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United Kingdom: Boris Johnson backers named and shamed by Commons privileges committee

Those found guilty included Priti Patel, who was home secretary when Boris was Prime Minister but has been ignored by Rishi Sunak

Amit Roy London Published 30.06.23, 06:21 AM
Boris Johnson.

Boris Johnson. File Photo

The House of Commons is revered the world over – and especially in India – as “the Mother of parliaments” but in some ways it is proving itself to be a singularly nasty place.

It was bad enough that Boris Johnson lashed out against the privileges committee of the Commons and called it a “kangaroo court” when it ruled earlier this month that the former prime minister had deliberately misled parliament. Boris has been forced to quit parliament and even been stripped of his security pass. He has also been found guilty of breaking ministerial rules by taking a job as a “£1m” columnist with the Daily Mail without clearing it with the appropriate parliamentary authorities.


The committee on Thursday published a second scathing report, this time naming and shaming seven members of the Commons and three peers from the House of Lords who had used unacceptable methods to undermine its work.

Those found guilty included Priti Patel, who was home secretary when Boris was prime minister but has been ignored by Rishi Sunak.

Ignoring the fact that the privileges committee is non-partisan and is elected by the whole House of Commons, Priti rubbished its standing by saying: “How can a handful of Members of Parliament in a Committee, you know, really be that objective in light of some of the individual comments that have been made. I don’t want to name people, but you know, it is a fact, the lack of transparency—the lack of accountability... I think there is a culture of collusion quite frankly involved here.”

The committee also named Jemima Goldsmith’s younger brother, Zac Goldsmith, a Tory peer who is a foreign office minister in Rishi’s government. When he lost his Commons seat in the 2019 general election, Boris gifted him a peerage.

Zac thanked Boris by retweeting a tweet calling the committee’s inquiry a witch hunt and kangaroo court and stating: “Exactly this. There was only ever going to be one outcome and the evidence was totally irrelevant to it.”

But the worst offender is the Tory MP Nadine Dorries, a former culture secretary under Boris, who mounted the most vicious personal attacks on Rishi during last year’s Tory leadership contests.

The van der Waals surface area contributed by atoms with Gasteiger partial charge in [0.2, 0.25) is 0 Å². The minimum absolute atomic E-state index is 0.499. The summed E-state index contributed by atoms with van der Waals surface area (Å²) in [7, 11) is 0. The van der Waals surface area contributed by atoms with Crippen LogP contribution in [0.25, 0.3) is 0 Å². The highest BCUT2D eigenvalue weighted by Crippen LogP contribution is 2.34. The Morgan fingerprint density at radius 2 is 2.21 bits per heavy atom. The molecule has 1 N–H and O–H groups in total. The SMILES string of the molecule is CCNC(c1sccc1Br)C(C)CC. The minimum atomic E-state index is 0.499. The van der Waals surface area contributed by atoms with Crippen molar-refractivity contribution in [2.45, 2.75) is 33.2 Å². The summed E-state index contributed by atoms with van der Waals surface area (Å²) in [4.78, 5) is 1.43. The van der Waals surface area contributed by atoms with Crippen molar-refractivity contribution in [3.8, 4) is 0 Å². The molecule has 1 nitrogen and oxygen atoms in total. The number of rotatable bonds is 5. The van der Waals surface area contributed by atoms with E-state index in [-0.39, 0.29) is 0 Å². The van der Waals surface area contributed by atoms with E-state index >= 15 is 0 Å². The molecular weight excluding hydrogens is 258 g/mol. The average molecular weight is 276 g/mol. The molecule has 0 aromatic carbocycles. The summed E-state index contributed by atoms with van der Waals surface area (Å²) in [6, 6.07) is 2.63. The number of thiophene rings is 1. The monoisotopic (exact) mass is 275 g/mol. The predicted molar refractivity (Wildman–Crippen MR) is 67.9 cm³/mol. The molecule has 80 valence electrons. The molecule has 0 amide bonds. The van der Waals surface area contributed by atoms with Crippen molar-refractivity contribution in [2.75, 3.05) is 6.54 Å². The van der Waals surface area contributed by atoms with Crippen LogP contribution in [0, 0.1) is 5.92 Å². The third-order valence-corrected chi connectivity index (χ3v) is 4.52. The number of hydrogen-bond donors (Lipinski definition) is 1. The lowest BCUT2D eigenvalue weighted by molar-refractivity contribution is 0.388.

She threatened the four Conservative members on the privileges committee by saying: “We also need to keep a close eye on the careers of the Conservative MPs who sat on that committee. Do they suddenly find themselves on chicken runs into safe seats? Gongs? Were promises made? We need to know if they were. Justice has to be seen to be done at all levels of this process.”

She also claimed that “expert legal opinion shows that the inquiry was a biased, Kafkaesque witchhunt – it should now be halted before it does any more damage”.

Another Boris cheerleader, Jacob Rees-Mogg, who held several cabinet posts under the former PM, was asked whether he, too, thought the committee was a kangaroo court and replied: “I think it makes kangaroo courts look respectable.”

The committee’s report was accepted 354 votes to seven in a Commons vote.

The committee has now asked the Commons to vote again, accepting its second report censuring the seven MPs and three peers. It said those named had put “unprecedented and co-ordinated pressure” on the committee and triggered “significant security concerns” because of their attacks.

The committee also pointed out: “Pressure was applied particularly to Conservative members of the Committee. This had the clear intention to drive those members off the Committee and so to frustrate the intention of the House that the inquiry should be carried out, or to prevent the inquiry coming to a conclusion which the critics did not want. There were also sustained attempts to undermine and challenge the impartiality of the Chair (Labour MP Harriet Harman), who had been appointed to the Committee by unanimous decision of the House.”

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